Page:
Copper Approved by EPA As Antimicrobial
Apr 1, 2008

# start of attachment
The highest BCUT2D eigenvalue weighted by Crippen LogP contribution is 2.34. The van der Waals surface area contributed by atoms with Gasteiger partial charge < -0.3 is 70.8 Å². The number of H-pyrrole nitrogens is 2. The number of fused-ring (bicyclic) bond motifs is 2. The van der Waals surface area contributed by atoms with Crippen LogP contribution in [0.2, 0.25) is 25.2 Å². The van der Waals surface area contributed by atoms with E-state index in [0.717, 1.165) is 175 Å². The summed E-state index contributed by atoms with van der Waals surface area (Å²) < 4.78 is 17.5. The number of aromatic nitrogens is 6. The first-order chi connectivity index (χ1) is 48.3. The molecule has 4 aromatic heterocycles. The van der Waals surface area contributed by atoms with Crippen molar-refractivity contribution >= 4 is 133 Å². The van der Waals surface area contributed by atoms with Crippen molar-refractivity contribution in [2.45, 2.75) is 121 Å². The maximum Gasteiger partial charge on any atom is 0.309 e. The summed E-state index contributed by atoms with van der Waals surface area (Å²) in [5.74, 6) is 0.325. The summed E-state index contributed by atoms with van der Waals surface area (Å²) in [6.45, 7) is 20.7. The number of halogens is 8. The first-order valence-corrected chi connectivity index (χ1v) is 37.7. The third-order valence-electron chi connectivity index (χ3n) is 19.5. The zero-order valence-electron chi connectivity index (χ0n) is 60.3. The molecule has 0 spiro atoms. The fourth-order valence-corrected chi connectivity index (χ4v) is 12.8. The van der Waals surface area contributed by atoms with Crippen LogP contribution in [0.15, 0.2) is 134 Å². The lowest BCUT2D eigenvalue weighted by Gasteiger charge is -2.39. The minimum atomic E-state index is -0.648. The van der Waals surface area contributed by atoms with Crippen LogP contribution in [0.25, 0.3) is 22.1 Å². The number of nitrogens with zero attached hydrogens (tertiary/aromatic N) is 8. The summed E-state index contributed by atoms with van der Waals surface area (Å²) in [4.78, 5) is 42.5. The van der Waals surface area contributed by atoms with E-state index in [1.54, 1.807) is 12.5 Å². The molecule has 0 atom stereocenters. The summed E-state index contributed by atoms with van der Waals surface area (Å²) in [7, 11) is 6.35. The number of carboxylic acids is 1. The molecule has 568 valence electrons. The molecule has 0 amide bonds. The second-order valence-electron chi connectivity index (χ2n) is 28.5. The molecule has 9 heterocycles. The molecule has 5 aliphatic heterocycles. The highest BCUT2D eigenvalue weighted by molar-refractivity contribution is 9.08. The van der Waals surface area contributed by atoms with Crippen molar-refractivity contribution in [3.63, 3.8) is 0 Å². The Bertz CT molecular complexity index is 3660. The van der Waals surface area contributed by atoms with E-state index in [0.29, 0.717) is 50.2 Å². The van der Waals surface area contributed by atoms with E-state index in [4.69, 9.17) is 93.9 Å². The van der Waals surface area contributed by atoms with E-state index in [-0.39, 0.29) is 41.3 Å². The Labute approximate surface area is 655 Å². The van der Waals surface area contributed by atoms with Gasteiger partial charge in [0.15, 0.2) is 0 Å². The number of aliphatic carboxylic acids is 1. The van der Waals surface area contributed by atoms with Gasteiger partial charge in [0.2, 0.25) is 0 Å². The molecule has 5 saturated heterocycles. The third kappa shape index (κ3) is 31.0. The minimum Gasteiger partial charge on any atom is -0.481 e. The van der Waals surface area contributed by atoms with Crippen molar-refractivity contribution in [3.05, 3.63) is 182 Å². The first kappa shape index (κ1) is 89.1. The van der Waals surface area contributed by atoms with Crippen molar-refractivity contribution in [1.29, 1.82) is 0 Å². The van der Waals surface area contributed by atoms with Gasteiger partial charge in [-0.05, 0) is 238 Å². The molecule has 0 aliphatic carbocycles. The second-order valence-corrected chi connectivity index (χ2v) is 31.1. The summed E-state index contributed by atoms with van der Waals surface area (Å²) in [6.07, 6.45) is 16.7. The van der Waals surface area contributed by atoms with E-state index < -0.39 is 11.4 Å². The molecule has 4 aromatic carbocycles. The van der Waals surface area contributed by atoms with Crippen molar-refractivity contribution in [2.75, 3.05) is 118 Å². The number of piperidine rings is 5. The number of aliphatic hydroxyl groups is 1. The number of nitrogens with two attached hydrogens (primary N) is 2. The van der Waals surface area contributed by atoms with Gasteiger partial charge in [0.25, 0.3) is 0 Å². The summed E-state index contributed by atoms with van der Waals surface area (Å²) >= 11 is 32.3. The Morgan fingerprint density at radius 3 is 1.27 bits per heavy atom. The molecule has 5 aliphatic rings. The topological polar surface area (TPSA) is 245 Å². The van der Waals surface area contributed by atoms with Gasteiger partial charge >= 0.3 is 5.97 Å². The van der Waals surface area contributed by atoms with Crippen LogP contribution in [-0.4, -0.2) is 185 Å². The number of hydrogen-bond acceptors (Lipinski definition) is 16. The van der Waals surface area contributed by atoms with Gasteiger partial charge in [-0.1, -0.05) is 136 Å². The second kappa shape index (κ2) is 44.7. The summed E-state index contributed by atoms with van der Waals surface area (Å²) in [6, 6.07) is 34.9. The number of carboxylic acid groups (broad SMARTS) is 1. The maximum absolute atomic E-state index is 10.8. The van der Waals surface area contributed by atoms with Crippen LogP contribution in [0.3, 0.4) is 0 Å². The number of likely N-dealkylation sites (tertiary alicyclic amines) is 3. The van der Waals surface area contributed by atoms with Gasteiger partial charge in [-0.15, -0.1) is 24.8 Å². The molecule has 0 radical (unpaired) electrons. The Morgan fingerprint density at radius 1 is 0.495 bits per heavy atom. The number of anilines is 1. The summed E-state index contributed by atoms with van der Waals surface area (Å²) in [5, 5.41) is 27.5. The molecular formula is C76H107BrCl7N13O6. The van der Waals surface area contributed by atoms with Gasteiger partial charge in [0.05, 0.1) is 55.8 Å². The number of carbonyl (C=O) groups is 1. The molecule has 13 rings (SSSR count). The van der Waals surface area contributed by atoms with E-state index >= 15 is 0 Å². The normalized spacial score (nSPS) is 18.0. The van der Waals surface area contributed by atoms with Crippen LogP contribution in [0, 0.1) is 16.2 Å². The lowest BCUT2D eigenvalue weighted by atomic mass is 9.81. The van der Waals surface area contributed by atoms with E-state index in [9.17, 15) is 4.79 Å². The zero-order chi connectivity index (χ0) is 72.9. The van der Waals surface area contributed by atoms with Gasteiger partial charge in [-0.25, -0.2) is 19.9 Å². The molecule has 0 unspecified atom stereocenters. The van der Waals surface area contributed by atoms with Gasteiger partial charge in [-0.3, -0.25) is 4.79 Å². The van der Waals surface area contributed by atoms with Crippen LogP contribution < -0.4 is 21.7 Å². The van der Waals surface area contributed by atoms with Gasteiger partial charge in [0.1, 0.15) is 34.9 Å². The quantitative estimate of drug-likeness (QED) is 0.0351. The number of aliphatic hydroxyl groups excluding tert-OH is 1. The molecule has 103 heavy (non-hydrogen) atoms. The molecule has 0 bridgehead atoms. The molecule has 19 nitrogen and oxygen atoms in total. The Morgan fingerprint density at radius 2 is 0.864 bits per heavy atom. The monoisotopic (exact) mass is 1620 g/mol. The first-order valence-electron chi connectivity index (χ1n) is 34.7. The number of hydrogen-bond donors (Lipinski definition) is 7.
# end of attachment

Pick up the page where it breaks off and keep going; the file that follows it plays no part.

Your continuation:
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The U.S. Environmental Protection Agency (EPA) approved the registration of naturally antimicrobial copper alloys as a supplement to standard preventative measures in eliminating specific disease-causing bacteria. The Copper Development Association says copper is the first solid surface material to receive this type of EPA registration, which is supported by extensive antimicrobial efficacy testing. Independent laboratory tests confirmed that copper alloys eliminate more than 99.9% of bacterial contamination within two hours of exposure. 317 copper alloys were registered as antimicrobial materials that kill disease-causing bacteria. Copper, including brass and bronze, proved to be particularly effective against Staphylococcus aureus, Enterobacter aerogenes, Methicillin-resistant Staphylococcus aureus (MRSA), Escherichia coli O157:H7, and Pseudomonas aeruginosa. "Now that the EPA has granted copper official status as an antimicrobial agent, we have only scratched the surface of possible copper applications directly targeted at improving public health," said Warren Bartel, senior vice-president and senior advisor for copper supplier Luvata Group. "When considering the cost of preventative measures or treatment for these diseases, copper may likely become the low cost, environmentally friendly solution." Cleaning a surface does not eliminate all bacteria. Copper alloys, however, continually eliminate bacteria. The intrinsic antimicrobial properties of copper alloys cannot wear off or be removed. Homogeneous and solid copper alloys therefore provide a lifetime of efficacy and durability. Copper alloys are the first and only commercially available solid-surface material with EPA public health registration, allowing manufacturers to claim antimicrobial efficacy. The registration permits the marketing of antimicrobial copper alloy products with public health claims and was granted to the Copper Development Association (CDA) based on tests conducted at a laboratory working under EPA-approved Good Laboratory Practices (GLP). Starting with 3,000 copper alloy samples of copper, cartridge brass, phosphor bronze, copper nickel and nickel silver, the EPA tested each sample's efficacy as a sanitizer, its residual self-sanitizing activity, and its continuous reduction of bacterial contaminants. The EPA confirmed efficacy of all three test.

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